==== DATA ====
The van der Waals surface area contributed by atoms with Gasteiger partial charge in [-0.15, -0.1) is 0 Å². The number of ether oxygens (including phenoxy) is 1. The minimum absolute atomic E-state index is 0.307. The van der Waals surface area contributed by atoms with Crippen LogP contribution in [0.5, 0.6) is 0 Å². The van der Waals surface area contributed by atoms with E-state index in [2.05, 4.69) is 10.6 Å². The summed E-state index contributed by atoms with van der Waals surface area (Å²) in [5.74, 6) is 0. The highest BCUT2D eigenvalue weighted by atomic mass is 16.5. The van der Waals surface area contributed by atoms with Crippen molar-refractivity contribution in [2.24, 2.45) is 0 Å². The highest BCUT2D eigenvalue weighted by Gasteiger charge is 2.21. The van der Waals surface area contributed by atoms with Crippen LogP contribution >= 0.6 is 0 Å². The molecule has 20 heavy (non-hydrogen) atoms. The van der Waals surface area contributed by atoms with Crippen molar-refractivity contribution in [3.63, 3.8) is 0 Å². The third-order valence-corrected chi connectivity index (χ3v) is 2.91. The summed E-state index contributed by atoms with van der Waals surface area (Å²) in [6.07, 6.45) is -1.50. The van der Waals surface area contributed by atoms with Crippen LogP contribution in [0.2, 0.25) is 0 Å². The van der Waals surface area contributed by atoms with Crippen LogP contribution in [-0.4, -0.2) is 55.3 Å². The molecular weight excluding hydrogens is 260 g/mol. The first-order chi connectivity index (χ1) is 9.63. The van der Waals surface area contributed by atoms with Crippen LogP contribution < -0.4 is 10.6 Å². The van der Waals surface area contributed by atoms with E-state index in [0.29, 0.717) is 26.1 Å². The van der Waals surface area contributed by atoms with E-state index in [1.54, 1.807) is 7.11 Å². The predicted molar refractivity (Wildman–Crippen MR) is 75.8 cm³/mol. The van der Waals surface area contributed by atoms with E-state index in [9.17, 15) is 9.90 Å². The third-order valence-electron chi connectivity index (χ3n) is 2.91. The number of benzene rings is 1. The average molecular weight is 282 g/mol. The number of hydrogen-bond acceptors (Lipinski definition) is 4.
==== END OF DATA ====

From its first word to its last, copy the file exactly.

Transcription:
The van der Waals surface area contributed by atoms with Gasteiger partial charge in [-0.15, -0.1) is 0 Å². The number of ether oxygens (including phenoxy) is 1. The minimum absolute atomic E-state index is 0.307. The van der Waals surface area contributed by atoms with Crippen LogP contribution in [0.5, 0.6) is 0 Å². The van der Waals surface area contributed by atoms with E-state index in [2.05, 4.69) is 10.6 Å². The summed E-state index contributed by atoms with van der Waals surface area (Å²) in [5.74, 6) is 0. The highest BCUT2D eigenvalue weighted by atomic mass is 16.5. The van der Waals surface area contributed by atoms with Crippen molar-refractivity contribution in [2.24, 2.45) is 0 Å². The highest BCUT2D eigenvalue weighted by Gasteiger charge is 2.21. The van der Waals surface area contributed by atoms with Crippen LogP contribution >= 0.6 is 0 Å². The molecule has 20 heavy (non-hydrogen) atoms. The van der Waals surface area contributed by atoms with Crippen molar-refractivity contribution in [3.63, 3.8) is 0 Å². The third-order valence-corrected chi connectivity index (χ3v) is 2.91. The summed E-state index contributed by atoms with van der Waals surface area (Å²) in [6.07, 6.45) is -1.50. The van der Waals surface area contributed by atoms with Crippen LogP contribution in [0.2, 0.25) is 0 Å². The van der Waals surface area contributed by atoms with Crippen LogP contribution in [-0.4, -0.2) is 55.3 Å². The molecular weight excluding hydrogens is 260 g/mol. The first-order chi connectivity index (χ1) is 9.63. The van der Waals surface area contributed by atoms with Crippen LogP contribution < -0.4 is 10.6 Å². The van der Waals surface area contributed by atoms with E-state index in [0.29, 0.717) is 26.1 Å². The van der Waals surface area contributed by atoms with E-state index in [1.54, 1.807) is 7.11 Å². The predicted molar refractivity (Wildman–Crippen MR) is 75.8 cm³/mol. The van der Waals surface area contributed by atoms with E-state index in [9.17, 15) is 9.90 Å². The third-order valence-electron chi connectivity index (χ3n) is 2.91. The number of benzene rings is 1. The average molecular weight is 282 g/mol. The number of hydrogen-bond acceptors (Lipinski definition) is 4.